After spending so much time in our homes this year, many homeowners may be contemplating extending their properties to create some additional space, and with the challenge of social distancing in the workplace, investors in commercial buildings may also be looking to extend or redevelop.
Whether the building is commercial or residential, and whether or not planning consent is required for the proposed works, developers should give careful consideration to the impact that their development will have on the light to neighbouring properties.
If the light to neighbouring buildings will be impacted, then neighbouring owners with rights of light could take action, obtaining damages or, worse still, an injunction preventing the offending part of the development from being built.
The decision earlier this year in Beaumont Business Centres Limited v Florala Properties Limited was a stark reminder for developers that an injunction can be awarded even where the development has already been completed, requiring demolition of all or part of the development.
In order for a neighbour to successfully obtain an injunction (or damages in lieu), they must:
suffer (or be going to suffer) an actionable loss of light as a result of the development; and
be legally entitled to receive the light which is to be lost.
To establish whether both limbs are met, it would be prudent for developers to instruct both a specialist surveyor to assess the level of light loss to neighbouring properties, and a solicitor experienced in this area to report on whether the affected neighbours have legal rights to light over the property being redeveloped.
Rights of light may be acquired in several ways, but perhaps most commonly by 20 years' enjoyment. The fact that affected windows have been in situ for a shorter period is not definitive (rights can be acquired by express or implied grant or by transference, for example), but where rights of light are being acquired by prescription, it may be possible to interrupt them in time. Importantly, rights of light can be acquired by tenants and subtenants, as well as freehold owners.
The following example illustrates the many quirks in this area, and why a detailed analysis should be undertaken:
Rufus Grand owns a three-storey mansion on High Street ("Grand Towers"), with planning consent for an additional storey and large rear extension. Opposite Grand Towers is Lavender Cottage, which has a large, sunny front garden. Next door to Lavender Cottage is The Rose, a café in a glass fronted building, erected in 2001. Adjacent to Grand Towers is Grand View, the freehold of which is also owned by Rufus Grand, which he converted 30 years ago into two apartments. To the rear of Grand Towers is a bungalow, renamed 'Phoenix' after a fire five years ago, when it was completely rebuilt.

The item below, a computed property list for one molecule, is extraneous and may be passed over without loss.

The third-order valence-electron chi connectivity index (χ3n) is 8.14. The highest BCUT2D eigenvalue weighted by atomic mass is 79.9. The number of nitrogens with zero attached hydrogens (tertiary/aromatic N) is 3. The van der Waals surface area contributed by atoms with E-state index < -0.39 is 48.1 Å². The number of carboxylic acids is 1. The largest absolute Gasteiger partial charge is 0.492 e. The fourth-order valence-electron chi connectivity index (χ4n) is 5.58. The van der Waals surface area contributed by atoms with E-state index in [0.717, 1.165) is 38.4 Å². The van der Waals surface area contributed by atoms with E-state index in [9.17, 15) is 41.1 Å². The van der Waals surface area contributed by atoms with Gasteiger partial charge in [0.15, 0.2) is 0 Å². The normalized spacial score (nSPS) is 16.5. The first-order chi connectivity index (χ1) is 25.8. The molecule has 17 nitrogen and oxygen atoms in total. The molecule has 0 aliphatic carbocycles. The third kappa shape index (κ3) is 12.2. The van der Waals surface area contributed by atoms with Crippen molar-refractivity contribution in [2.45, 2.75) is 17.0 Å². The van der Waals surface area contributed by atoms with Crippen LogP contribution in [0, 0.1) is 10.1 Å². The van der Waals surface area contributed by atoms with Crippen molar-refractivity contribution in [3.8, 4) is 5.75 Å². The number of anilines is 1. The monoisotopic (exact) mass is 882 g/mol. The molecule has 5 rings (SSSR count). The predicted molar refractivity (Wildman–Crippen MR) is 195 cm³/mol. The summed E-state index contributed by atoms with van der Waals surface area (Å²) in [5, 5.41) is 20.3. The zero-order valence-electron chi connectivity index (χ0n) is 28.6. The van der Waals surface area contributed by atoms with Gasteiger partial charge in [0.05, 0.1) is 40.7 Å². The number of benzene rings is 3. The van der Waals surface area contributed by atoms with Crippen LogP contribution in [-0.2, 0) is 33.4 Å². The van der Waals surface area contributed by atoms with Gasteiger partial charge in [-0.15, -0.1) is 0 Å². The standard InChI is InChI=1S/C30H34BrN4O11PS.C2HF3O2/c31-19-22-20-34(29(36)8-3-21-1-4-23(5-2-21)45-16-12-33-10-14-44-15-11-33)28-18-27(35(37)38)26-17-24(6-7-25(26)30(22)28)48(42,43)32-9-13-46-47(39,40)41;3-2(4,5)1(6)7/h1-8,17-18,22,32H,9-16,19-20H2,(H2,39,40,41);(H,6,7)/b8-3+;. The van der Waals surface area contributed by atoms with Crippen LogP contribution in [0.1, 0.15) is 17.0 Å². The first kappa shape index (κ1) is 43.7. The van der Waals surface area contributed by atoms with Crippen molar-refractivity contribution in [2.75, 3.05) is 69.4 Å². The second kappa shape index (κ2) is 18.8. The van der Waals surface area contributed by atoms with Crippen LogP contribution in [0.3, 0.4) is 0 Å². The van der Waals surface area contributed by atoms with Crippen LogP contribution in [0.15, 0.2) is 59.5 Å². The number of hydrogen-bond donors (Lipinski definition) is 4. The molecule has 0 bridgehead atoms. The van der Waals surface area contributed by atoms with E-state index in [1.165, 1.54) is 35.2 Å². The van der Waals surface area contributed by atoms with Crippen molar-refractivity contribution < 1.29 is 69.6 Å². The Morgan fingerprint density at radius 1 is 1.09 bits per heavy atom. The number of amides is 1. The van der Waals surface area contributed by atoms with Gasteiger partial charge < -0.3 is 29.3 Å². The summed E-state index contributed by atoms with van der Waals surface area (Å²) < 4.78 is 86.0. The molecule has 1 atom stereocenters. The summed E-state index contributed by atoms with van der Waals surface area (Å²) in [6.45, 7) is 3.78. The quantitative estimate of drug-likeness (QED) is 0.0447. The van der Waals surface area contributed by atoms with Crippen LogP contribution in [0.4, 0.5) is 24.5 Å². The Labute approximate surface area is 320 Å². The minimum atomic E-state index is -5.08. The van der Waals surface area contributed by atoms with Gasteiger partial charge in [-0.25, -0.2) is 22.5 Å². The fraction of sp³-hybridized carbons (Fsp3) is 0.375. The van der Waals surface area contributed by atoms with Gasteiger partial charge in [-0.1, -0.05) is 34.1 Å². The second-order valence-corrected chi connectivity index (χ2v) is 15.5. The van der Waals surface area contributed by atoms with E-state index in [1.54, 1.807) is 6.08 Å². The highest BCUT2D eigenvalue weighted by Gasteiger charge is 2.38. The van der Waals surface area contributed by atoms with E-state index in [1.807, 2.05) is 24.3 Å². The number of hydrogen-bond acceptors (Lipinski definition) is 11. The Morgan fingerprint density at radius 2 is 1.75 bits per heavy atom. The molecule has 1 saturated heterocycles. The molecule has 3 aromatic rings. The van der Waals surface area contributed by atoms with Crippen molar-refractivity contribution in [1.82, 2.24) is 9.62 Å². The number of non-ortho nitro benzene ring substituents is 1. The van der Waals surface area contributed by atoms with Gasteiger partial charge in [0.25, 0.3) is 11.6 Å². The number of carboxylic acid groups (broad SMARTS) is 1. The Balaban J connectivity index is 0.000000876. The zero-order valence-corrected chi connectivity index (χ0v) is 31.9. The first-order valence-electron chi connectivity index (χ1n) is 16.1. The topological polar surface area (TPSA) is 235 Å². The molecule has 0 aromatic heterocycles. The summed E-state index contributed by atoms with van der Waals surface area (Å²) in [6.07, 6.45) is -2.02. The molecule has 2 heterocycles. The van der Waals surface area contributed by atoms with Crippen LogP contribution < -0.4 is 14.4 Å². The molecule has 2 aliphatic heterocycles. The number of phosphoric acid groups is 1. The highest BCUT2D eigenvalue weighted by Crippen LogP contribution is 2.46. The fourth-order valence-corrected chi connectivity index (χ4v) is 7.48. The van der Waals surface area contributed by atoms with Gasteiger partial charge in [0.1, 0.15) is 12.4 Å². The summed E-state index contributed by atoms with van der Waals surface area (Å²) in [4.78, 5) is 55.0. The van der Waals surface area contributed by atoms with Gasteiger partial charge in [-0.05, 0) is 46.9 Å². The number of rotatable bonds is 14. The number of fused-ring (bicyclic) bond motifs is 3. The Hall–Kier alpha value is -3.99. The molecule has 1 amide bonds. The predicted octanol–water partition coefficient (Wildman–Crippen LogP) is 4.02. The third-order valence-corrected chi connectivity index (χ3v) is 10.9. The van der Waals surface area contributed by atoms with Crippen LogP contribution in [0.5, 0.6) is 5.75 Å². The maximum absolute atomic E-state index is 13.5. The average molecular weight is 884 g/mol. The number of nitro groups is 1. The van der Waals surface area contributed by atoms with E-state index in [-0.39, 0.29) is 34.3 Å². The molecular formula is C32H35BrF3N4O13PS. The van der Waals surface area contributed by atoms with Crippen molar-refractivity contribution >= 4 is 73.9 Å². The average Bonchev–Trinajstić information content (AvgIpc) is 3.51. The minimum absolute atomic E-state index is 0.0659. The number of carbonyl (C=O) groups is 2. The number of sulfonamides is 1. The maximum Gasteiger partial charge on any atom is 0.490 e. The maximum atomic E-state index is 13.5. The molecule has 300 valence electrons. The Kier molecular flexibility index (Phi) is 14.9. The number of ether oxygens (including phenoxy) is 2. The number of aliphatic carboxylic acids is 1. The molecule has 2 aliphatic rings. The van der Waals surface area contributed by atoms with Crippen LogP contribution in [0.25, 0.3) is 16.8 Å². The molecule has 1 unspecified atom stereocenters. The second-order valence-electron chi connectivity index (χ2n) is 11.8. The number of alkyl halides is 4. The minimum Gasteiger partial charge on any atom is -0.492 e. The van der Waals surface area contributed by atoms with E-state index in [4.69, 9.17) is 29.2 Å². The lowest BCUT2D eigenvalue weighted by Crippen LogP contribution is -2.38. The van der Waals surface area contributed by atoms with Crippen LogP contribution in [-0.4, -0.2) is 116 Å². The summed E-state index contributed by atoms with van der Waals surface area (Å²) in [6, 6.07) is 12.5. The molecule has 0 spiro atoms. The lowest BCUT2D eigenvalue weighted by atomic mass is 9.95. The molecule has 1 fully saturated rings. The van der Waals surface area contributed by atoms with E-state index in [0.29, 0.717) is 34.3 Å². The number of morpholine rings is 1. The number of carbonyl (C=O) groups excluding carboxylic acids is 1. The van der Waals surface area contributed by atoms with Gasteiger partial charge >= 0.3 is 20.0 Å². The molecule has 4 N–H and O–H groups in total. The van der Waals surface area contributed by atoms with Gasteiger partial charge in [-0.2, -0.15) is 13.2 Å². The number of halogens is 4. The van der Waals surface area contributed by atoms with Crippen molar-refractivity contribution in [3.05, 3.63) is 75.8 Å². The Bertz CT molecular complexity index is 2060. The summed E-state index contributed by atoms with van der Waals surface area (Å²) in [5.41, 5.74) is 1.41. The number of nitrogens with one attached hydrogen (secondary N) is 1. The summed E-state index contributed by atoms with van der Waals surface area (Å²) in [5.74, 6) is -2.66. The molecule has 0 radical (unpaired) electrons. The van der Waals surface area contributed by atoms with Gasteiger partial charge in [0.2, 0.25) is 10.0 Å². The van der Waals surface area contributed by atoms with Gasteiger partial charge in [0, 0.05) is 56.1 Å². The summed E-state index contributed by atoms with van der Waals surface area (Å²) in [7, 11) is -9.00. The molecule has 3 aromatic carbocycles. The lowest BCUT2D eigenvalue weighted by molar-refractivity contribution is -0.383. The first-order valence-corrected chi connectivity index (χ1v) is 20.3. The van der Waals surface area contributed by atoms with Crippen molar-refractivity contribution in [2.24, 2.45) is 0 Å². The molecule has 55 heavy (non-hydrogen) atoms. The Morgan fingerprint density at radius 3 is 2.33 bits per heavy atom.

Mr Grand knows that the extension to Grand Towers will reduce the light to each of these buildings, but is not concerned because he owns Grand View, Lavender Cottage is already dark and dingy, and both The Rose and Phoenix were built less than 20 years ago.
As the works near completion, Mr Grand receives an avalanche of threatening letters from the neighbours (including Mr Grand's own tenants at Grand View) who complain of losses of light to their properties, with the owner of Lavender Cottage also complaining that their front garden is completely in shade.
If Mr Grand had taken advice, he would have been told that:
Lavender Cottage does suffer actionable losses - just because a room is poorly lit already does not mean there is no claim. However, rights of light cannot be enjoyed over bare land, only through a defined aperture (such as a window), so the owners could not claim in respect of the garden.
By the time the new floor at Grand Towers was built, The Rose had been enjoying light through its windows for 19 years and one day, just long enough that Mr Grand could not cause the one year's interruption required to prevent The Rose from acquiring indefeasible rights. If Mr Grand had sought advice sooner, his solicitors would have recommended that he either expedite the works or put in place a light obstruction notice to cause a notional obstruction.
Although the Phoenix was rebuilt just five years ago, the windows were in identical positions in the old building, and the new windows have retained the rights which the old windows had enjoyed. Fortunately, the surveyor establishes that the loss of light is de minimis and the owner is unlikely to have a successful claim.
In relation to the upper flat at Grand View, whilst rights of light were excluded on the grant of the lease 30 years ago, no redevelopment reservation was included in favour of the landlord, and the tenant has acquired rights of light by prescription in their own right. As for the lower flat, whilst the lease was only granted two years ago, the demise included 'all appurtenances' which would include rights of light which the windows in the flat already benefited from.
Whilst developers would be fairly unlucky to encounter all of the pitfalls suffered by Mr Grand, this illustrates why it is important to consider rights of light in detail and before development commences.
*Lucy Harry is the senior associate at Boodle Hatfield